Monday, March 22, 2010

AEM: how to remove it?

Sometime ago I had a customer who had AEM in place but didn’t want it anymore. So how to remove AEM? I mean, disabling it isn’t difficult at all. But how to get rid of the many computers with an Unknown Status which got there because they were AEM ‘clients’? It took me a while to crack it. Had some help from Kevin Holman but even that didn’t help. And then some months later, by accident, I bumped into the solution. So this posting will be about how to remove all the computers with Unknown Status in SCOM which got there because of AEM.

First, how to disable AEM? Actually, it is this blog posting in reverse. So:

  1. Remove the GPO containing the AEM settings
    Wait some days for this change to take effect since not all client systems will be running on the day you change the GPO. So patience is needed here. For this customer I waited a week before continuing with the next steps. 

  2. Disable Client Monitoring on the SCOM Management Server
    Go to the Administration pane > Administration > Device Management > Management Servers. Select the MS handles AEM and right click it > select Disable Client Monitoring
    > Click Yes. It takes some time in order to complete. No message will be shown.

  3. Remove the share
    Now the share from the folder containing the ErrorData can be removed. Per OS this is done in a different kind of way.

  4. Permissions
    Adjust the permissions on the folder containing the ErrorData so the two Global Groups created by AEM (AEMAgent & AEMUsers) can be deleted from AD and the Domain Admins do have full permissions on that folder and its contents.
  5. Removal
    This last step is permanent. So think about it before proceeding. Remove the folder containing the ErrorData.

So AEM is disabled now. However, the amount of computers with an Unknown Status remains the same. So how to get this number down? As already stated, by accident I found the solution when configuring the Exchange 2007 MP.

In a nutshell this is what happened.

As you know the Exchange 2007 MP is disabled by default when imported. It only runs a Discovery process known as the ‘Discovery Helper’. With this process one can see whether the correct Exchange 2007 servers are discovered and correct it when needed.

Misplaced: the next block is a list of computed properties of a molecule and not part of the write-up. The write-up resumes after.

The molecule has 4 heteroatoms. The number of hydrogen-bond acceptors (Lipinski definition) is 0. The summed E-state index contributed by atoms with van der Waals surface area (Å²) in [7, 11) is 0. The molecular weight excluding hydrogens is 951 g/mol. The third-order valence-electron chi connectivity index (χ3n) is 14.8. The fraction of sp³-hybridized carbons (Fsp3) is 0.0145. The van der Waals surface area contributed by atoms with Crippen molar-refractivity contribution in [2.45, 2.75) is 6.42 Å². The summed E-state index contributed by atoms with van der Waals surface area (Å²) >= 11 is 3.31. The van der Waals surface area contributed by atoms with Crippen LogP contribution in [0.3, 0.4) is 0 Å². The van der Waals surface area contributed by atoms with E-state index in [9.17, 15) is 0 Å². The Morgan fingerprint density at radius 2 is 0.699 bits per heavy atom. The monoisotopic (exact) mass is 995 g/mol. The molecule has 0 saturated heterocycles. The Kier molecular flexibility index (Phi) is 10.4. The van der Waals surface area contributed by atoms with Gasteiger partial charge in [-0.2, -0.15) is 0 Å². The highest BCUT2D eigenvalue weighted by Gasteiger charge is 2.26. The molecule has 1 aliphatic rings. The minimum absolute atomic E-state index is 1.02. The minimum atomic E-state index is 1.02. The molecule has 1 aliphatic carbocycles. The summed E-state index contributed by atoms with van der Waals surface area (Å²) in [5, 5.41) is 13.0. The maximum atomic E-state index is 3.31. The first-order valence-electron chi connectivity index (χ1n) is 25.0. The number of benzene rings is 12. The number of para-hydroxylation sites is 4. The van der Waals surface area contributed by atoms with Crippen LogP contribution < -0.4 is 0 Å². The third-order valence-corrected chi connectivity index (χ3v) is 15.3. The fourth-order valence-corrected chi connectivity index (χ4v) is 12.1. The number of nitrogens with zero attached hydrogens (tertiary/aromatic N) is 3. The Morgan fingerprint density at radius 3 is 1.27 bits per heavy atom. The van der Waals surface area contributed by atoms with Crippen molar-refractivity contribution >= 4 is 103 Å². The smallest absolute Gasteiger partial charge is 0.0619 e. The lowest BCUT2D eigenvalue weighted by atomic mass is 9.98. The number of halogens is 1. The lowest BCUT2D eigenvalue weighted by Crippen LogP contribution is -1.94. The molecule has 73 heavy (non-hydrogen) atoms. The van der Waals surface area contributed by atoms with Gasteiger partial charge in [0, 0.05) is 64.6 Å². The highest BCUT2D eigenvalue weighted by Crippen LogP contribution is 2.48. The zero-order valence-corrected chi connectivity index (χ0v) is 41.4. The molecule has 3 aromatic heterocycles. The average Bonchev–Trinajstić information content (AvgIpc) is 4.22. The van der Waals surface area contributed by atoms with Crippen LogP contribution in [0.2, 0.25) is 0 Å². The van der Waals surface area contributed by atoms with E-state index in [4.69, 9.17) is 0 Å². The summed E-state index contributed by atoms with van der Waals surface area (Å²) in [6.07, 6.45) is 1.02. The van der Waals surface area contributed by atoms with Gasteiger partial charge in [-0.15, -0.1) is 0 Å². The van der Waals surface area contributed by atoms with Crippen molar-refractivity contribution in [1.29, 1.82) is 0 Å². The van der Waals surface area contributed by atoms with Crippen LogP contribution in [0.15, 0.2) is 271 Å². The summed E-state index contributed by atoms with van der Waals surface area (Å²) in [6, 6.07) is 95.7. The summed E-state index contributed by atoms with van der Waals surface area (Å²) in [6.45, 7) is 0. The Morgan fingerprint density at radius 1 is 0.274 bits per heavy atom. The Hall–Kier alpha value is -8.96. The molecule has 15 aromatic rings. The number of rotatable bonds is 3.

At the customers site where AEM was removed, this MP ran the Discovery Helper process and some non-Exchange 2007 servers were discovered. So I created an override, disabling the Discovery Helper process.

Then I had to empty the group which became populated based on that discovery. For that a PS one-liner is needed: Remove-DisabledMonitoringObject.

I had run this PS cmdlet sometimes before and it always ran fast. But now it took some time to run and the RMS took a big hit. The cmdlet was finished after 15+ minutes but then I had a nice surprise: the amount of computers with the Unknown Status was reduced from a couple of thousand to less then 20! All the computers that were previously AEM Clients got groomed out!

I must add that I have experienced this only once (Until now I have removed AEM only one time) AND that there were some months of time between the date I removed/disabled AEM and imported the Exchange 2007 MP. So I do not know whether this PS cmdlet will help right after having removed/disabled AEM but is still worth sharing.

Let me know about your experiences so I can update this posting accordingly.


kgmqt said...

Everything appeared to have worked fine, but I am getting a few of these occationally:

Health Service Modules event ID 10925

CrashListenerPA module finds fileShare is not reachable/accessible or validation failed.

Marnix Wolf said...

Hi Kgmgt

Looks like an issue with the share. Is the server hosting the share too busy, are there any network issues like congestions?